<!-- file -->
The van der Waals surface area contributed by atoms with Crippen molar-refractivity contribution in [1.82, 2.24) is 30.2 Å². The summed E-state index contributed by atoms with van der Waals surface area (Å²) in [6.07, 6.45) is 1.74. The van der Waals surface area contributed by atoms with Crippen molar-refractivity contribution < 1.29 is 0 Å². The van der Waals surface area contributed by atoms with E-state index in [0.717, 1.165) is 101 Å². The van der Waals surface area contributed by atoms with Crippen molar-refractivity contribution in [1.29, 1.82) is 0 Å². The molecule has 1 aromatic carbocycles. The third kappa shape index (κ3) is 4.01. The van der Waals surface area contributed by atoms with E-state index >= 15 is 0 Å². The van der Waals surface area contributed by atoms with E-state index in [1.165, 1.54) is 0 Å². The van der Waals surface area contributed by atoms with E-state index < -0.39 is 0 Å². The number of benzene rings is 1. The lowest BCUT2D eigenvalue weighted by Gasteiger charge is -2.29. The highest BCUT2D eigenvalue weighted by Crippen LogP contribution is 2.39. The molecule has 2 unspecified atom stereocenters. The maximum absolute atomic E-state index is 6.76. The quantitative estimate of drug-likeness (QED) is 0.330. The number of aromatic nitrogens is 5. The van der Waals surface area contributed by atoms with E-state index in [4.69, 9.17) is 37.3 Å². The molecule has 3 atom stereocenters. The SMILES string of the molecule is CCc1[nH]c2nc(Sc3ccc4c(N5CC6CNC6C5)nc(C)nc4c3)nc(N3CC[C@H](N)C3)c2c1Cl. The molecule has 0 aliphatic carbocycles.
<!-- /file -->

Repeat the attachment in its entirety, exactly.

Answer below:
The van der Waals surface area contributed by atoms with Crippen molar-refractivity contribution in [1.82, 2.24) is 30.2 Å². The summed E-state index contributed by atoms with van der Waals surface area (Å²) in [6.07, 6.45) is 1.74. The van der Waals surface area contributed by atoms with Crippen molar-refractivity contribution < 1.29 is 0 Å². The van der Waals surface area contributed by atoms with E-state index in [0.717, 1.165) is 101 Å². The van der Waals surface area contributed by atoms with Crippen molar-refractivity contribution in [1.29, 1.82) is 0 Å². The molecule has 1 aromatic carbocycles. The third kappa shape index (κ3) is 4.01. The van der Waals surface area contributed by atoms with E-state index >= 15 is 0 Å². The van der Waals surface area contributed by atoms with E-state index in [1.165, 1.54) is 0 Å². The van der Waals surface area contributed by atoms with E-state index < -0.39 is 0 Å². The number of benzene rings is 1. The lowest BCUT2D eigenvalue weighted by Gasteiger charge is -2.29. The highest BCUT2D eigenvalue weighted by Crippen LogP contribution is 2.39. The molecule has 2 unspecified atom stereocenters. The maximum absolute atomic E-state index is 6.76. The quantitative estimate of drug-likeness (QED) is 0.330. The number of aromatic nitrogens is 5. The van der Waals surface area contributed by atoms with E-state index in [4.69, 9.17) is 37.3 Å². The molecule has 3 atom stereocenters. The SMILES string of the molecule is CCc1[nH]c2nc(Sc3ccc4c(N5CC6CNC6C5)nc(C)nc4c3)nc(N3CC[C@H](N)C3)c2c1Cl. The molecule has 0 aliphatic carbocycles.